Socially Distanced Celebrations Are a Gift to Queer Families Like Mine

My wife began hormone replacement therapy just before quarantine started in March. Although my mother-in-law has known about my wife’s gender identity since early childhood, she previously discouraged her from transitioning. She recently called the family’s pediatrician to see what could have caused her daughter to be trans — treating her identity as if it were a malady. Over the past nine months, my wife and I have had limited contact with her and other conservative relatives in our less-than-supportive families.

Queer people are reclaiming space for ourselves this season, establishing new ways to observe holidays or practicing the same traditions with festivities that feel more affirming.

As the holidays approached, I dreaded the negative interactions sure to come at the annual family gatherings. Would everyone stare and ask invasive questions or just avoid and ignore my wife now? I wasn’t sure which would be worse. Thankfully, this year’s social distancing offers my family and other queer people a unique gift: a much-needed and hard-earned break from toxic family members and obligations.

I first sighed with relief when my mother-in-law had to cancel her usual trip to stay with us in November and December because of pandemic travel restrictions. Even before my wife’s transition, my mother-in-law depleted our energy during the holidays. The last visit had included a barrage of passive-aggressive remarks about our failure to observe her preferred traditions, unkind comments about my body and objections to our child’s nonbinary pronouns.

My relatives bring their own seasonal strain. After I spent years attending all of my family’s gatherings, my siblings quickly abandoned the large Christmas meal I cooked last year, showing up late and leaving after just an hour. Later that day, my mom pressured us to attend church despite knowing that it’s triggering for me due to a trauma my wife and I experienced in a religious community.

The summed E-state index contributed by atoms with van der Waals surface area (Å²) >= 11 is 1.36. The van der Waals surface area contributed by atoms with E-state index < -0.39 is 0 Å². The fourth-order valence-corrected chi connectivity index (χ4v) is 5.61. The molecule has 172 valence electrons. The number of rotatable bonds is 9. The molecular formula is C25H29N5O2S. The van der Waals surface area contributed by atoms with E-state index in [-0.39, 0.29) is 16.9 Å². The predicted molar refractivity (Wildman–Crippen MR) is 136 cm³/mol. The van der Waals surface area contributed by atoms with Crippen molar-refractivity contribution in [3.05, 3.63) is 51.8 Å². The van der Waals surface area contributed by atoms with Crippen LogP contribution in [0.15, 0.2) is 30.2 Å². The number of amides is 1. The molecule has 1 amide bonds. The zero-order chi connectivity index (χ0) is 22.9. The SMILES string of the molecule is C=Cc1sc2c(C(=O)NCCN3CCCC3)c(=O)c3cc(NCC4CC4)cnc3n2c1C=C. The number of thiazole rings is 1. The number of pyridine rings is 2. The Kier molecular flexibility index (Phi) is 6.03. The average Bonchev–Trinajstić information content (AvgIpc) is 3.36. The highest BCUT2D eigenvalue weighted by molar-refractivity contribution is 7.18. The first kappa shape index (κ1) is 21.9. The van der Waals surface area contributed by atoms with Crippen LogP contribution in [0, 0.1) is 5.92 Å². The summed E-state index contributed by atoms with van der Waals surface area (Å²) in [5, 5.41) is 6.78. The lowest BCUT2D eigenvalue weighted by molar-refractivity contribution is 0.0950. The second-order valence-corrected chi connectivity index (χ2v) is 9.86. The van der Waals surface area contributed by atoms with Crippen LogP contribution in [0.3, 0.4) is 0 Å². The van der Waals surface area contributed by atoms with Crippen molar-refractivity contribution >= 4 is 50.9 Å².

If it weren’t for quarantine, we would be making the same stressful end-of-year attempt to accommodate everyone’s needs except our own. Before transitioning, my wife spent every get-together censoring her behavior — monitoring her speech patterns, mannerisms, posture and other subtleties because she wasn’t out to most family members.

The recent queer-centered holiday flick “Happiest Season” shows how some queer people still feel they need to be closeted when returning home. In the movie, a woman brings her girlfriend to her parents’ house for Christmas but pretends the two are just friends — denying her sexuality to appease her family’s expectations. The fear of family rejection and pressure to conform isolates her partner and jeopardizes the mental health of both women.

Family rejection is a leading cause of negative mental health outcomes for queer people. A 2018 survey of LGBT people in the U.K. found that 28 percent of respondents were not out to family members who lived outside their homes. In addition, 38 percent of negative incidents they experienced were caused by parents or guardians — highlighting the risks of coming out to unsupportive family. According to the 2015 U.S. Transgender Survey, 1 in 10 trans and gender-nonconforming people experienced violence from a family member because of their gender identity; 8 percent were kicked out of their homes.

Queer youth are especially at risk because they need financial support and shelter from guardians. The Trevor Project reported that 6 in 10 queer youth had someone try to persuade them to change their sexual orientation or gender identity, with 35 percent of those noting it was a parent or caregiver. Meanwhile, 29 percent have been kicked out of their homes or run away.


Family members can also harm each other in less overt ways, such as misgendering trans and gender-nonconforming people or refusing to talk about queer identity at home. In the U.S. trans survey, 18 percent of respondents said they lived in families that were unsupportive of their gender identities, while 60 percent had families that were generally supportive and 22 percent had families that took a more neutral approach.

Even supportive family members aren’t always good allies and can unintentionally cause emotional trauma. Some of my wife’s and my family seem to be accepting — but they have prodded us with inquiries and concerns about my wife’s genitals, our sex life and what our kids think. We’ve smiled and gently noted that commentary and questions aren’t welcome.

Here again, social distancing is saving us from what could have been unpleasant confrontations: Texts, video chats and phone calls offer the ability to simply hang up or not respond when this line of conversation begins. I’m grateful these moments haven’t occurred while sharing a meal around a holiday table.